The Longest Serving Morganite: Ruthe Sheffey

Blanca Assie, Staff Writer

Described by many as an outstanding literary scholar, Ruthe Sheffey is by far the longest-serving faculty member in the history of Morgan State University, who is still leaving her mark on the school.

In honor of the Morgan 150 anniversary last year, Sheffey was chosen by the sesquicentennial committee to be the poet laureate. She wrote a trilogy of three sonnets, which highlighted Morgan’s three Ps—purpose, progress and promise.

According to Sheffey, she enjoyed writing the piece and insisted on the last part of the poem, Promise, because it is addressed to all the students of Morgan, who represent the future of Morgan.

Her poem was printed in the December’s graduation booklet, and by the alumni group for Martin Luther King Jr. for their breakfast celebration in January.

Sheffey is, not only, still an active member of the Morgan family, but also active outside of Morgan. She continues to work with her sorority, Alpha Kappa Alpha Sorority, and does some volunteer work with her church, the Heritage United Church of Christ.

Recognized for her tremendous work in the English department, where she spent 61 years being a professor and the chair, the lecture hall in the School of Global Journalism and Communication was named after her.

Sheffey obtained her bachelor’s degree at Morgan in 1947, her master at Howard University and Ph.D. at the University of Pennsylvania.

Sheffey was particularly interested in the African American literature, African studies and women’s literature. She gave life to those interests by founding the Zora Neal Hurston Society and the scholarly journal Zora Neal Hurston Forum, which was published during the mid-1980s.

According to Sheffey, a large number of the society’s members are scholars coming from HBCUs and she picked Zora for her society because of “her special talent.”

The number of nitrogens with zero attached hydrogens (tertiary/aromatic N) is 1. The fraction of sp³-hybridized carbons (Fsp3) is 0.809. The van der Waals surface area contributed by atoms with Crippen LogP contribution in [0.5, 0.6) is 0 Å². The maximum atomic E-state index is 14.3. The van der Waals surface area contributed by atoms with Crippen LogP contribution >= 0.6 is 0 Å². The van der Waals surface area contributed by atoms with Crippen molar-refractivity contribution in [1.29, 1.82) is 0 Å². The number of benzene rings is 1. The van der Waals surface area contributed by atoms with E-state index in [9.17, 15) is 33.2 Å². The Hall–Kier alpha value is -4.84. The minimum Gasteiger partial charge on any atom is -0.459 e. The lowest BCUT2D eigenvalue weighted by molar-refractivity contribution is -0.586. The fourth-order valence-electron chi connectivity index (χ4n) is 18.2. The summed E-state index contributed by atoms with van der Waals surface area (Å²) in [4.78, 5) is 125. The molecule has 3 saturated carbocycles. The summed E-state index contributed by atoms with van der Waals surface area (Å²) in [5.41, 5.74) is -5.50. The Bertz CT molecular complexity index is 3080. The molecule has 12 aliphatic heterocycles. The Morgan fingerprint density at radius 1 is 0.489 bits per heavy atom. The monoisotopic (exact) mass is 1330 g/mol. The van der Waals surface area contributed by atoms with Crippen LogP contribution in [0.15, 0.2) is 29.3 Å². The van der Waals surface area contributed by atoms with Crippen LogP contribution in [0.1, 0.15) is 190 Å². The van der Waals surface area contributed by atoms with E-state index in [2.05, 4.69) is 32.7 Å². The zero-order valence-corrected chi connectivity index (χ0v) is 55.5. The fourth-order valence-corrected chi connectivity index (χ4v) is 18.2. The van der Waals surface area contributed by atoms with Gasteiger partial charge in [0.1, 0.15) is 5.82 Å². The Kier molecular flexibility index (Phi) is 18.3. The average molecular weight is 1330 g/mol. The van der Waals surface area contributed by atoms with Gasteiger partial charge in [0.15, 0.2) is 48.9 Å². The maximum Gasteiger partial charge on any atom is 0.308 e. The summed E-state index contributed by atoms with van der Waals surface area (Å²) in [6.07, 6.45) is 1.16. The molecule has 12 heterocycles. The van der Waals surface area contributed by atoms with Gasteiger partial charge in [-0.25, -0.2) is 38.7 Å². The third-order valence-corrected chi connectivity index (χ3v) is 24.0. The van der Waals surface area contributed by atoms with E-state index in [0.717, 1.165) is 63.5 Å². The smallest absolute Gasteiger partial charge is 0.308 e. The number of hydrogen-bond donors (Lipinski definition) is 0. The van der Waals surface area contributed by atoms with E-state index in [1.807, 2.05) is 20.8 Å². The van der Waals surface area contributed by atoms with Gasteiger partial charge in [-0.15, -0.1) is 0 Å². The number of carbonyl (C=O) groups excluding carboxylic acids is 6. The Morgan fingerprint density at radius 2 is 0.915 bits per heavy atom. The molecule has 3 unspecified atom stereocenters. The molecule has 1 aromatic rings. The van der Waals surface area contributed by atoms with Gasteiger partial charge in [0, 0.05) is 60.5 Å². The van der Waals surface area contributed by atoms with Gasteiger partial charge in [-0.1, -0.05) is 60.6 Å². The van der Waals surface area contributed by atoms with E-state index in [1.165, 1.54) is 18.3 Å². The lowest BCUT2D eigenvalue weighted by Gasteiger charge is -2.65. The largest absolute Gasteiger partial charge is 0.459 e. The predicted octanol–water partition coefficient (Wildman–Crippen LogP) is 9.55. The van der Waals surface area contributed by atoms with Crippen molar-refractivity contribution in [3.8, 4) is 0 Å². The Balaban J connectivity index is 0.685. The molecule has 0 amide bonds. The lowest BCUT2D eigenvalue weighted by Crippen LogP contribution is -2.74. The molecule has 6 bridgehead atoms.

“Zora was a [remarkable] woman writing during the Harlem renaissance period,” said Sheffey. “Zora’s excellence has earned her the right to be remembered, commemorated and celebrated.”

In addition to this society, Sheffey has made other contributions to Morgan, but the most important one is to see her former students acknowledge and thank her for the positive influence she had on their careers.

“The most rewarding thing is to see that you have encouraged young people to move on with their careers and to a successful life, that’s a very rewarding feeling,” said Sheffey.

As a professor, Sheffey taught Shakespeare, hence she was strict regarding the writing skills of her students. But she was also known for her love for innovative teaching and her complete dedication to her subjects and her students.

“Sheffey loved what she did and loved teaching. She was one of the people who helped Morgan moving forward. She was all about excellency, and when she talked about Shakespeare, you could see her face lighten up,” said Elizabeth Gross-Morant, a former colleague of Sheffey.

Now, when she looks back, she is overwhelmed with joy for everything she has accomplished and all the honors she has received.

Sheffey currently donates to the Morgan foundation for tuition so that the “great talented students” of Morgan won’t have to drop out.

She urges graduate students to follow her lead and help other graduates to go out and make their mark on the world.

“When you leave Morgan, don’t forget about it, keep coming back, keep giving back.”